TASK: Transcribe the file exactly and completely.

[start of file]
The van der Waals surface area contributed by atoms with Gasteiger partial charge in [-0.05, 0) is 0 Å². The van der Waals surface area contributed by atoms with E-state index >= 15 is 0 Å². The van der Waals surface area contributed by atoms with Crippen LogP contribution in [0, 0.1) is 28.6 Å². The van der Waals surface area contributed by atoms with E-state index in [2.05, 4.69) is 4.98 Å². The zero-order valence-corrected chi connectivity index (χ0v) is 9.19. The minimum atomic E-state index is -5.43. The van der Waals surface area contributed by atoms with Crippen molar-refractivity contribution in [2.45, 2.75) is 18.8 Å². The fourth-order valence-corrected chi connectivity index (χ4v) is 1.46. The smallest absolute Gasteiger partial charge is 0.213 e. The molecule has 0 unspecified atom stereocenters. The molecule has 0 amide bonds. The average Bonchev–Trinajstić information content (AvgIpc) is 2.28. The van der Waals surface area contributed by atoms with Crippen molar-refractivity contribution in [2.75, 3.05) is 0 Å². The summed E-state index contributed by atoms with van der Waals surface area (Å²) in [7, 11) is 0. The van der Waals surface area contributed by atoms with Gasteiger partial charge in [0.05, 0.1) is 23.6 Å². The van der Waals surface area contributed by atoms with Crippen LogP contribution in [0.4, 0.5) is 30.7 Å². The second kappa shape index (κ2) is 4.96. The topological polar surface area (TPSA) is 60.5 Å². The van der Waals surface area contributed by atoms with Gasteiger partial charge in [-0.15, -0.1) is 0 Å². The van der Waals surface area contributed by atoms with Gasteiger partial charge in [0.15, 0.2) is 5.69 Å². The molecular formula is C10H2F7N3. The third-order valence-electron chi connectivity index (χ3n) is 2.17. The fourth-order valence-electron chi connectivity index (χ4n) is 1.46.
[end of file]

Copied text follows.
The van der Waals surface area contributed by atoms with Gasteiger partial charge in [-0.05, 0) is 0 Å². The van der Waals surface area contributed by atoms with E-state index >= 15 is 0 Å². The van der Waals surface area contributed by atoms with Crippen LogP contribution in [0, 0.1) is 28.6 Å². The van der Waals surface area contributed by atoms with E-state index in [2.05, 4.69) is 4.98 Å². The zero-order valence-corrected chi connectivity index (χ0v) is 9.19. The minimum atomic E-state index is -5.43. The van der Waals surface area contributed by atoms with Crippen molar-refractivity contribution in [2.45, 2.75) is 18.8 Å². The fourth-order valence-corrected chi connectivity index (χ4v) is 1.46. The smallest absolute Gasteiger partial charge is 0.213 e. The molecule has 0 unspecified atom stereocenters. The molecule has 0 amide bonds. The average Bonchev–Trinajstić information content (AvgIpc) is 2.28. The van der Waals surface area contributed by atoms with Crippen molar-refractivity contribution in [2.75, 3.05) is 0 Å². The summed E-state index contributed by atoms with van der Waals surface area (Å²) in [7, 11) is 0. The van der Waals surface area contributed by atoms with Gasteiger partial charge in [0.05, 0.1) is 23.6 Å². The van der Waals surface area contributed by atoms with Crippen LogP contribution in [0.4, 0.5) is 30.7 Å². The second kappa shape index (κ2) is 4.96. The topological polar surface area (TPSA) is 60.5 Å². The van der Waals surface area contributed by atoms with Gasteiger partial charge in [-0.15, -0.1) is 0 Å². The van der Waals surface area contributed by atoms with Gasteiger partial charge in [0.15, 0.2) is 5.69 Å². The molecular formula is C10H2F7N3. The third-order valence-electron chi connectivity index (χ3n) is 2.17. The fourth-order valence-electron chi connectivity index (χ4n) is 1.46.